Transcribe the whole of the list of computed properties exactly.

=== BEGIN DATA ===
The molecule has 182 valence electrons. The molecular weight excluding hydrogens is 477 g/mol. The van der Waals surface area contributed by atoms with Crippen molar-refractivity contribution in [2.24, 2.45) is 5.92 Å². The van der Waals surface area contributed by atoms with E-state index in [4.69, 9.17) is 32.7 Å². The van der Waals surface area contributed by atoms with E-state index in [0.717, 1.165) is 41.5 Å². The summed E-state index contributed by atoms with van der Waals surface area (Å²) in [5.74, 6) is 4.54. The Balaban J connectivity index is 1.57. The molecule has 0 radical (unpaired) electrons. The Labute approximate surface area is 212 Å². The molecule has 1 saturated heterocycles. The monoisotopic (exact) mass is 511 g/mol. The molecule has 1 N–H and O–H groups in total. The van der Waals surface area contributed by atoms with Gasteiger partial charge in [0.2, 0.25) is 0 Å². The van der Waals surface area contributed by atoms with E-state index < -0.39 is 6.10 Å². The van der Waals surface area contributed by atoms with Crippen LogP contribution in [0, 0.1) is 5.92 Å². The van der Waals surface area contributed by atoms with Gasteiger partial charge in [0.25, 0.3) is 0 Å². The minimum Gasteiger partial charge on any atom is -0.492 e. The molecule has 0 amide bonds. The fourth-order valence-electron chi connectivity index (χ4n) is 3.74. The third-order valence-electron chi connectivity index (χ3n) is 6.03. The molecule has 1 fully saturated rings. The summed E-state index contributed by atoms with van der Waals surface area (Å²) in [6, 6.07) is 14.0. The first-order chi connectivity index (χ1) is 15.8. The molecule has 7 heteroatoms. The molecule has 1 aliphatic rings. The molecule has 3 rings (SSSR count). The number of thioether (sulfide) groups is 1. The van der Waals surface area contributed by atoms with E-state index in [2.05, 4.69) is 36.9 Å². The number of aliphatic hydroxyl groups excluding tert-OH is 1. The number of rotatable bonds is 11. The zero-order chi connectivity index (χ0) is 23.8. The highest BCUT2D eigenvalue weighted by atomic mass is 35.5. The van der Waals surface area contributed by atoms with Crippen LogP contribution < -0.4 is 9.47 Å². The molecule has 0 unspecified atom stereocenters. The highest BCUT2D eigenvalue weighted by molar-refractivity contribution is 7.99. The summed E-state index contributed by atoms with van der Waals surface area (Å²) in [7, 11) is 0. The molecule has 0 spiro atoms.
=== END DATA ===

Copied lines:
The molecule has 182 valence electrons. The molecular weight excluding hydrogens is 477 g/mol. The van der Waals surface area contributed by atoms with Crippen molar-refractivity contribution in [2.24, 2.45) is 5.92 Å². The van der Waals surface area contributed by atoms with E-state index in [4.69, 9.17) is 32.7 Å². The van der Waals surface area contributed by atoms with E-state index in [0.717, 1.165) is 41.5 Å². The summed E-state index contributed by atoms with van der Waals surface area (Å²) in [5.74, 6) is 4.54. The Balaban J connectivity index is 1.57. The molecule has 0 radical (unpaired) electrons. The Labute approximate surface area is 212 Å². The molecule has 1 saturated heterocycles. The monoisotopic (exact) mass is 511 g/mol. The molecule has 1 N–H and O–H groups in total. The van der Waals surface area contributed by atoms with Gasteiger partial charge in [0.2, 0.25) is 0 Å². The van der Waals surface area contributed by atoms with E-state index < -0.39 is 6.10 Å². The van der Waals surface area contributed by atoms with Crippen LogP contribution in [0, 0.1) is 5.92 Å². The van der Waals surface area contributed by atoms with Gasteiger partial charge in [0.25, 0.3) is 0 Å². The minimum Gasteiger partial charge on any atom is -0.492 e. The molecule has 0 amide bonds. The fourth-order valence-electron chi connectivity index (χ4n) is 3.74. The third-order valence-electron chi connectivity index (χ3n) is 6.03. The molecule has 1 fully saturated rings. The summed E-state index contributed by atoms with van der Waals surface area (Å²) in [6, 6.07) is 14.0. The first-order chi connectivity index (χ1) is 15.8. The molecule has 7 heteroatoms. The molecule has 1 aliphatic rings. The molecule has 3 rings (SSSR count). The number of thioether (sulfide) groups is 1. The van der Waals surface area contributed by atoms with E-state index in [2.05, 4.69) is 36.9 Å². The number of aliphatic hydroxyl groups excluding tert-OH is 1. The number of rotatable bonds is 11. The zero-order chi connectivity index (χ0) is 23.8. The highest BCUT2D eigenvalue weighted by atomic mass is 35.5. The van der Waals surface area contributed by atoms with Crippen LogP contribution < -0.4 is 9.47 Å². The molecule has 0 unspecified atom stereocenters. The highest BCUT2D eigenvalue weighted by molar-refractivity contribution is 7.99. The summed E-state index contributed by atoms with van der Waals surface area (Å²) in [7, 11) is 0. The molecule has 0 spiro atoms.